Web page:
The purpose of the bill seemed unassailable: to ensure that state officials could protect their elections against the kind of hacking or interference that has clouded the 2016 campaign.
Although it started out backed by election integrity advocates and powerful senators from both parties, the Secure Elections Act has now all but collapsed.
Lawmakers modified one of the bill’s key provisions after hearing relentless complaints from state officials, prompting many of its advocates to pull their support. Then last week delivered what one of the bill’s co-sponsors called “the gut punch” — the formal meeting to draft the bill before sending it to the floor was abruptly postponed, and the White House offered a statement critical of the legislation later that same day.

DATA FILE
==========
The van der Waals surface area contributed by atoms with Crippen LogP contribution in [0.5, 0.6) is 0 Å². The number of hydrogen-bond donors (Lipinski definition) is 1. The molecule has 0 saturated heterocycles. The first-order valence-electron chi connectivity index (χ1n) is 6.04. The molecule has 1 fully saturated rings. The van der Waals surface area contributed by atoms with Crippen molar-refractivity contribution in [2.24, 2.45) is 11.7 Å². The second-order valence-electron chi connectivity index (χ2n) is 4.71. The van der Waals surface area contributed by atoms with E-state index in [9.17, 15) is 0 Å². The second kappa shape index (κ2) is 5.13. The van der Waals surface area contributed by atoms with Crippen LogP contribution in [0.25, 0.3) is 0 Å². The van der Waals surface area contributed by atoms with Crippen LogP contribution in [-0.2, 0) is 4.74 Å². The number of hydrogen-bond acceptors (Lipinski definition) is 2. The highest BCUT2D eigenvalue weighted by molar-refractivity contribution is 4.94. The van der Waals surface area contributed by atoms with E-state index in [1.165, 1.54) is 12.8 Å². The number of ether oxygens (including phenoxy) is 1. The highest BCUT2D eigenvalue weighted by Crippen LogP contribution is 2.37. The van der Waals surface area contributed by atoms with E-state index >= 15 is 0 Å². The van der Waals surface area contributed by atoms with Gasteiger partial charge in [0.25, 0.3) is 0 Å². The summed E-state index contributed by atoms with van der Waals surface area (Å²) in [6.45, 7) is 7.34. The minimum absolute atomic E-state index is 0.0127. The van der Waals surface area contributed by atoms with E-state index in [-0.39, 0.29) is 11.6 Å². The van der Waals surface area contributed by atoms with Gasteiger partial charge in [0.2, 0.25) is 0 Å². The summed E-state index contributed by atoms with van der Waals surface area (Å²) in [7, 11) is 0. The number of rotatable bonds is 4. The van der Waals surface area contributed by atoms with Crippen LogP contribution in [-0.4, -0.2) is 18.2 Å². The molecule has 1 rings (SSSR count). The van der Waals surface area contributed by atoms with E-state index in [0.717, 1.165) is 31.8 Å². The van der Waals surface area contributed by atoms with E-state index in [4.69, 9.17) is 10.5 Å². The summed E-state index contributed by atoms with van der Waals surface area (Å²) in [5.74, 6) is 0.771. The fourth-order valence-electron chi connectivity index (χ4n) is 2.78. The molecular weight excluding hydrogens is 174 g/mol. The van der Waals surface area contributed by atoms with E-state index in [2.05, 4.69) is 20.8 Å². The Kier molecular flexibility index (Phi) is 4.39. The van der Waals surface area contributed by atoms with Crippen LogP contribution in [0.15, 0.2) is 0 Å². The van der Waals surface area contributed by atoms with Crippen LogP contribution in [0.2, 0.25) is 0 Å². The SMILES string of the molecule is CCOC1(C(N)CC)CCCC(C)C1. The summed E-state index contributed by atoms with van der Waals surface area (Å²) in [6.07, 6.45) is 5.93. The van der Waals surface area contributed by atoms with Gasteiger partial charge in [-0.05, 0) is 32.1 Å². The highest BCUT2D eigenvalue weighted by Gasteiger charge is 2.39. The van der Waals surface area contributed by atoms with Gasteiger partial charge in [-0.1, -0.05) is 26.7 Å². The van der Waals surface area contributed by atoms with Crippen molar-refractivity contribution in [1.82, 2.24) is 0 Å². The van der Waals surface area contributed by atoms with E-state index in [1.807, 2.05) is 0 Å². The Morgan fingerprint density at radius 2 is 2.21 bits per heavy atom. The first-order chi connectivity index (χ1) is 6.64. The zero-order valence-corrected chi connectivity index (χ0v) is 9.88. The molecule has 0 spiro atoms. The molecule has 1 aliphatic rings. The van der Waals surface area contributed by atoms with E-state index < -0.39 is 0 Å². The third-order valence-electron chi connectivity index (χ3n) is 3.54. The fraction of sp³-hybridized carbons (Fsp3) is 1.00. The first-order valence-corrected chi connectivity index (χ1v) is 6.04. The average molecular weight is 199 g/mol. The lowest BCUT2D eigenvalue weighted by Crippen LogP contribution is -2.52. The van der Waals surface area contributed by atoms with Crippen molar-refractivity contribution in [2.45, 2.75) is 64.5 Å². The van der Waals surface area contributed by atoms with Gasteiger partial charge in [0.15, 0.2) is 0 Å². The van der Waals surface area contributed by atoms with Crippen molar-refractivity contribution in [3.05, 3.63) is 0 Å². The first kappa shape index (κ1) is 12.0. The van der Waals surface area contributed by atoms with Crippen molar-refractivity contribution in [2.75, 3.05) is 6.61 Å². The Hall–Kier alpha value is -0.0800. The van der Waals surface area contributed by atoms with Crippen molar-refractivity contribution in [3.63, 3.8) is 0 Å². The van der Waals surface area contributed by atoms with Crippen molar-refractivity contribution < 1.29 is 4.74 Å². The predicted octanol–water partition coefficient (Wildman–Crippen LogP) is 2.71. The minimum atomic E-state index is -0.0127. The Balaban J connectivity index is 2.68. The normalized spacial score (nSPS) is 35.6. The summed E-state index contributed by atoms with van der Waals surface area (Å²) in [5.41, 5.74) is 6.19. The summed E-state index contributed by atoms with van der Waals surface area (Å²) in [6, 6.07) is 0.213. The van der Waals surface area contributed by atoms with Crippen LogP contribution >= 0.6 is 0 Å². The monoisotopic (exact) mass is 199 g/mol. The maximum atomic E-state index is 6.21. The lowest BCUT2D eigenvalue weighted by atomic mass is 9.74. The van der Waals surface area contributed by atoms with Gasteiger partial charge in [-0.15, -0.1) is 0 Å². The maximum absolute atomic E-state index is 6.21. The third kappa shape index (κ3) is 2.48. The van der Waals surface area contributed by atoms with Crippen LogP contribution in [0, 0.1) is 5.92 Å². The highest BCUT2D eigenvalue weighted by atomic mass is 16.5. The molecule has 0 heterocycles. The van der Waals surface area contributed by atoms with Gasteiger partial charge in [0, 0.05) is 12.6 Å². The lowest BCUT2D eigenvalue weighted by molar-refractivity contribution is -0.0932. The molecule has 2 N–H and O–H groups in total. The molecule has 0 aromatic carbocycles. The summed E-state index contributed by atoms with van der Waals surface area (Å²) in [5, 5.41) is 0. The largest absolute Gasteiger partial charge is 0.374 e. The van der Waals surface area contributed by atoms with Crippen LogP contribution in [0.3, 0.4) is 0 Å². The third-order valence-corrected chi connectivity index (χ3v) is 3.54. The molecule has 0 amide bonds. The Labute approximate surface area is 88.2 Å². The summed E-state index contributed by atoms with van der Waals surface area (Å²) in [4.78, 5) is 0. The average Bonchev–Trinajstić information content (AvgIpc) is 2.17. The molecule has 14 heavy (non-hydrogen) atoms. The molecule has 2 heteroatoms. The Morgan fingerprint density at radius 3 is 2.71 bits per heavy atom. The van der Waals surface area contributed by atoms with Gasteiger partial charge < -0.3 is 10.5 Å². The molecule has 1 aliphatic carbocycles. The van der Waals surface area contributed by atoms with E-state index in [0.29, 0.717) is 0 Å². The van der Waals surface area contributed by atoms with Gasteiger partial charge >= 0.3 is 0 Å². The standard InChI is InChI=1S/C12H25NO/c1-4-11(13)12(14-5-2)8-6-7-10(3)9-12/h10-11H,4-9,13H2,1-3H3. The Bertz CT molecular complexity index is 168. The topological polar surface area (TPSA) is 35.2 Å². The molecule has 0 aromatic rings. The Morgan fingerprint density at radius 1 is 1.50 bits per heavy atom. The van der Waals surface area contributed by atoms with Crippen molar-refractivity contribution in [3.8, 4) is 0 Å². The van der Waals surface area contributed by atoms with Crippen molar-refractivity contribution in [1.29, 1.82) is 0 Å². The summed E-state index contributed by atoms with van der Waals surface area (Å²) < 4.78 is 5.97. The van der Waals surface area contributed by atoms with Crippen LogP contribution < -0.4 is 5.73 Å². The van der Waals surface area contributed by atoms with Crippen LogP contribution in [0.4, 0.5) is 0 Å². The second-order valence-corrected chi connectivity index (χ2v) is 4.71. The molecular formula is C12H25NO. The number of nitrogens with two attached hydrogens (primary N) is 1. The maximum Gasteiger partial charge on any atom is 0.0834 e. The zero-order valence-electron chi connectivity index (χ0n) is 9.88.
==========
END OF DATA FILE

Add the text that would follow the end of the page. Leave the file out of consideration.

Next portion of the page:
A three-judge panel has expanded Gov. Roy Cooper’s authority to make certain appointments, the latest step in a separation-of-powers struggle that began when then-Gov. Pat McCrory sued the General Assembly in 2016.
Cooper sued in May 2017 challenging the constitutionality of the legislature appointing the majority of members to certain boards and commissions. In some cases the legislature gave itself that authority. In other cases, Cooper argued, the legislature should have changed the membership of some existing boards to reflect rulings by the state Supreme Court.
The three state Superior Court judges in a ruling filed Friday noted that the Supreme Court in the lawsuit brought by McCrory said the General Assembly had overstepped its authority.
An American lobbyist who worked with Russian and Ukrainian oligarchs pleaded guilty on Friday to failing to register as an agent of a foreign power and disclosed to prosecutors that he helped a Russian political operative and a Ukranian businessman illegally purchase four tickets to President Trump’s inauguration.